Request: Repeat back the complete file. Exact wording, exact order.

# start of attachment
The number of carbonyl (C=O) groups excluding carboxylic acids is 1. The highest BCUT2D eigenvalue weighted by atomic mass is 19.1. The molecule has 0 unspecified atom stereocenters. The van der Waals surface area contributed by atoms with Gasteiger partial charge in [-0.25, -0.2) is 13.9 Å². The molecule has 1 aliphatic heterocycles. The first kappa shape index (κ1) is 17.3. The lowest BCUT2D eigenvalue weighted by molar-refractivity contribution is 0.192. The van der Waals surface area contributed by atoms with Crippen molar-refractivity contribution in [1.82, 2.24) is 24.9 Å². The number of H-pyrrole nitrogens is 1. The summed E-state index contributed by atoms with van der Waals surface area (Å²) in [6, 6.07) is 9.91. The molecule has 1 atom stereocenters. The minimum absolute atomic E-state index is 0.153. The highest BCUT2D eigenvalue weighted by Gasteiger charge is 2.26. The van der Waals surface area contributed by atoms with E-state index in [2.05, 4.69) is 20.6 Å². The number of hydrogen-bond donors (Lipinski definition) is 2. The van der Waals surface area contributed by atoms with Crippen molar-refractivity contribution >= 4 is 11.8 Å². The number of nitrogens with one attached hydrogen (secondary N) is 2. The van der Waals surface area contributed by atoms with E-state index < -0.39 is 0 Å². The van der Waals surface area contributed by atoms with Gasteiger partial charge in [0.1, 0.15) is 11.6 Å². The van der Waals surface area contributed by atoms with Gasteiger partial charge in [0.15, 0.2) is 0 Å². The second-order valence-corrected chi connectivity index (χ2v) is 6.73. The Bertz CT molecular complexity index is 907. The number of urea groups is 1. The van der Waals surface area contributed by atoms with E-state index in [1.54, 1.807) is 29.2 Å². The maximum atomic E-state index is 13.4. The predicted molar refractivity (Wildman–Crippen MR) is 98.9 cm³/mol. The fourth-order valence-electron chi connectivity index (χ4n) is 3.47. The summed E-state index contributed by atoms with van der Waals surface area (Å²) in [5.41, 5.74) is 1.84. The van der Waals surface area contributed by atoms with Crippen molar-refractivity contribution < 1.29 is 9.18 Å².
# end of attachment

The number of carbonyl (C=O) groups excluding carboxylic acids is 1. The highest BCUT2D eigenvalue weighted by atomic mass is 19.1. The molecule has 0 unspecified atom stereocenters. The van der Waals surface area contributed by atoms with Gasteiger partial charge in [-0.25, -0.2) is 13.9 Å². The molecule has 1 aliphatic heterocycles. The first kappa shape index (κ1) is 17.3. The lowest BCUT2D eigenvalue weighted by molar-refractivity contribution is 0.192. The van der Waals surface area contributed by atoms with Crippen molar-refractivity contribution in [1.82, 2.24) is 24.9 Å². The number of H-pyrrole nitrogens is 1. The summed E-state index contributed by atoms with van der Waals surface area (Å²) in [6, 6.07) is 9.91. The molecule has 1 atom stereocenters. The minimum absolute atomic E-state index is 0.153. The highest BCUT2D eigenvalue weighted by Gasteiger charge is 2.26. The van der Waals surface area contributed by atoms with E-state index in [2.05, 4.69) is 20.6 Å². The number of hydrogen-bond donors (Lipinski definition) is 2. The van der Waals surface area contributed by atoms with Crippen molar-refractivity contribution >= 4 is 11.8 Å². The number of nitrogens with one attached hydrogen (secondary N) is 2. The van der Waals surface area contributed by atoms with E-state index < -0.39 is 0 Å². The van der Waals surface area contributed by atoms with Gasteiger partial charge in [0.1, 0.15) is 11.6 Å². The van der Waals surface area contributed by atoms with Gasteiger partial charge in [0.15, 0.2) is 0 Å². The second-order valence-corrected chi connectivity index (χ2v) is 6.73. The Bertz CT molecular complexity index is 907. The number of urea groups is 1. The van der Waals surface area contributed by atoms with E-state index in [1.54, 1.807) is 29.2 Å². The maximum atomic E-state index is 13.4. The predicted molar refractivity (Wildman–Crippen MR) is 98.9 cm³/mol. The fourth-order valence-electron chi connectivity index (χ4n) is 3.47. The summed E-state index contributed by atoms with van der Waals surface area (Å²) in [5.41, 5.74) is 1.84. The van der Waals surface area contributed by atoms with Crippen molar-refractivity contribution < 1.29 is 9.18 Å².